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Are Electric Vehicles Making Australian Roads Less Safe?

Those living in Australia will be forced to adopt more eco-friendly alternatives to daily life – from alternative modes of transport to the choice of our cars. As a major exporter of both fossil fuels and critical minerals used in many clean energy technologies, in 2022, the Australian government doubled the target for emissions reductions by 2030 and set the goal of reaching net zero emissions by 2050.

So what does this mean for the general public?

Does this mean increased infrastructure to allow for more eco-friendly cars?

Electric vehicles aren’t necessarily a newfound fad in Australia, they were first introduced to the country in 2011, but with an increased desire to be ‘greener’ and benefit from financial savings, they’ve become far more popular with drivers across the country in recent years.

The benefits of electric vehicles are well advertised; the reduced emissions, increased energy efficiency and reduced running costs to name but a few, but what isn’t frequently discussed are the drawbacks to electric vehicles, particularly from a safety aspect.

In 2022, insurer AXA reported that drivers of electric vehicles cause 50% more collisions thanpetrol or diesel cars. This wasn’t attributed to one reason, so we’ve discussed some of the potential dangers involved with electric vehicles and potential accidents below.

Electric vehicles are quieter than traditional vehicles

This seems like we’re stating the obvious. Electric vehicles are famously quiet, unlike traditional combustion engine vehicles that produce noticeable engine noise, electric cars operate silently, especially at low speeds.

While this desirable feature has its benefits in terms of reduced noise pollution and a smoother driving experience, it also raises concerns regarding pedestrian safety, particularly in urban environments which are often crowded and noisy. This is especially concerning for vulnerable road users, such as children, the elderly, and those with disabilities.

Studies have shown that those with visual impairments and those who rely on auditory cues to detect oncoming vehicles are 40% more likely to be victim of an electric car accident.

A study by Vision Australia and the Monash University Accident Research Centre (MUARC) has revealed that 35% of those with visual impairments surveyed experienced either a directcollision or a close brush with an electric or hybrid vehicle.

After recognising these concerns, many jurisdictions have implemented regulations to address this issue. For example, in the UK, EVs must emit a sound with a minimum frequency of 56 decibels (roughly the same volume as an electric toothbrush). This is something being considered by the Australian Government as part of the National Road Safety Action Plan.

Public awareness campaigns are also essential to educate pedestrians about the differences and risks associated with electric cars. Encouraging people to remain vigilant and visually scan their surroundings, especially when crossing the road, can help mitigate the potential hazards caused by the quietness of electric vehicles.

Battery issues

While modern technology has improved significantly, there have been isolated incidents of battery failures, malfunctions, and even fires in some electric cars.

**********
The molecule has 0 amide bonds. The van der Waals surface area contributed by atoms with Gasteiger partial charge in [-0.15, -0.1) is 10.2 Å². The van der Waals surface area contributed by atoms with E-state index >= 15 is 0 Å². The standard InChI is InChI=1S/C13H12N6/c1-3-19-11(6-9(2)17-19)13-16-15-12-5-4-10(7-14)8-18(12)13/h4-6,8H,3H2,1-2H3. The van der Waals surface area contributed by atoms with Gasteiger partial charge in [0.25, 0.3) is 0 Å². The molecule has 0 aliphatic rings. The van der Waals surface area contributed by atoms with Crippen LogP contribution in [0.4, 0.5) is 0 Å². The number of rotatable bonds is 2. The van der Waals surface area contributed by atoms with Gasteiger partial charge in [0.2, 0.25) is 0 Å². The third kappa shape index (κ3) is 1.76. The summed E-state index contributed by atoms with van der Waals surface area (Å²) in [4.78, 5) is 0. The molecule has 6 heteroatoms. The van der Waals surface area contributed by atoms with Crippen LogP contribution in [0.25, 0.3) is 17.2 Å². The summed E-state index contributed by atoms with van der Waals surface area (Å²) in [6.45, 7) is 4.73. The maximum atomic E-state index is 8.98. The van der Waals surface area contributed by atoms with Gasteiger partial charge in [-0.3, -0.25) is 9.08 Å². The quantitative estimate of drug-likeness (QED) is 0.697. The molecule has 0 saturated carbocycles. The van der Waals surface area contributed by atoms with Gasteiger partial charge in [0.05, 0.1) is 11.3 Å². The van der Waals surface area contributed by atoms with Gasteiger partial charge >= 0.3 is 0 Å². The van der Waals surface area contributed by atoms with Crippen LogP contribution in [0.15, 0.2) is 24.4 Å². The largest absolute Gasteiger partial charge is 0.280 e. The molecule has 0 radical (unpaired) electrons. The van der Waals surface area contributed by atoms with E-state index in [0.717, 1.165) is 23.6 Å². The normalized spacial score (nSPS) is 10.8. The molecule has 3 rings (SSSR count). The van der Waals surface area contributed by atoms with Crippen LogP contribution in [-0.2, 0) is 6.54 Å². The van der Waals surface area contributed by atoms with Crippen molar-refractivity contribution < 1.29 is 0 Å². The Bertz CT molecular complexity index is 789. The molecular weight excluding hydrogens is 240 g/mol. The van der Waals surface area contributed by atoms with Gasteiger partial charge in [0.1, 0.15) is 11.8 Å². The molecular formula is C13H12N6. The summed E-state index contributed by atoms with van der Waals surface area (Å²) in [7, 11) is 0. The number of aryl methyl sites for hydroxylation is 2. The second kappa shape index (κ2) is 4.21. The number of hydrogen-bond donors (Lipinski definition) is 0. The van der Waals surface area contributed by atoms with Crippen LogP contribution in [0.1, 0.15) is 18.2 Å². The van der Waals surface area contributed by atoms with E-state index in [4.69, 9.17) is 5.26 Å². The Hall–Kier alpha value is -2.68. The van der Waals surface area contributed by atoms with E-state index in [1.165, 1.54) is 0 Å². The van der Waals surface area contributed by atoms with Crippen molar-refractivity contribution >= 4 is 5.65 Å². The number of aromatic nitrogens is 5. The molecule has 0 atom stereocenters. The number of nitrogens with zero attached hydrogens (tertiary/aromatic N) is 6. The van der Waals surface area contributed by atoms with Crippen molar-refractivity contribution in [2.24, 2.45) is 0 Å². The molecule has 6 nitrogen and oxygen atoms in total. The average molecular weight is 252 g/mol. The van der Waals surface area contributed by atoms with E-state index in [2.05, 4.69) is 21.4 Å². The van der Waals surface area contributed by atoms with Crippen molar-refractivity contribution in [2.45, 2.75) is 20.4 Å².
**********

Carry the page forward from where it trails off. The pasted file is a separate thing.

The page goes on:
These incidents can have catastrophic consequences, including vehicle damage, potential personal injuries, and even fatalities, although it is worth noting that battery related incidents are severely less frequent than petrol and diesel.

Whilst other countries have seen significant investment in charging stations, in Australia there are nearly 300% more service stations than charging points. With our vast territories, the availability and accessibility of charging infrastructure is patchy at best, particularly in the more rural areas.

The rise in popularity

Whilst there are unique drawbacks to owning an electric vehicle, and potential accidents that wouldn’t apply to a conventional car, the University of Melbourne has estimated that pollution emitted by cars is killing 10 times more Australians annually than motor vehicle accidents.

Indeed, the Government is aiming for 3.8 million electric vehicles in 2030, with 90% of all new car registrations being EVs, to curb emissions for both health, and environmental improvements.

Whilst there is no denying that electric vehicles will have a significant impact on Australia’s environment, there needs to be a consideration for the level of accidents that are potentially around the corner with the projected rise in ownership.

Fortunately, at Accident Claims Lawyers we are well equipped to handle accident claims where an electric vehicle is at fault and can ensure you get the best help possible.

For those whose lives are thrown off balance by the hazards caused by electric vehicles, Accident Claims Lawyers can help recover your peace of mind.

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Are Electric Vehicles Making Australian Roads Less Safe?

Those living in Australia will be forced to adopt more eco-friendly alternatives to daily life – from alternative modes of transport to the choice of our cars. As a major exporter of both fossil fuels and critical minerals used in many clean energy technologies, in 2022, the Australian government doubled the target for emissions reductions by 2030 and set the goal of reaching net zero emissions by 2050.

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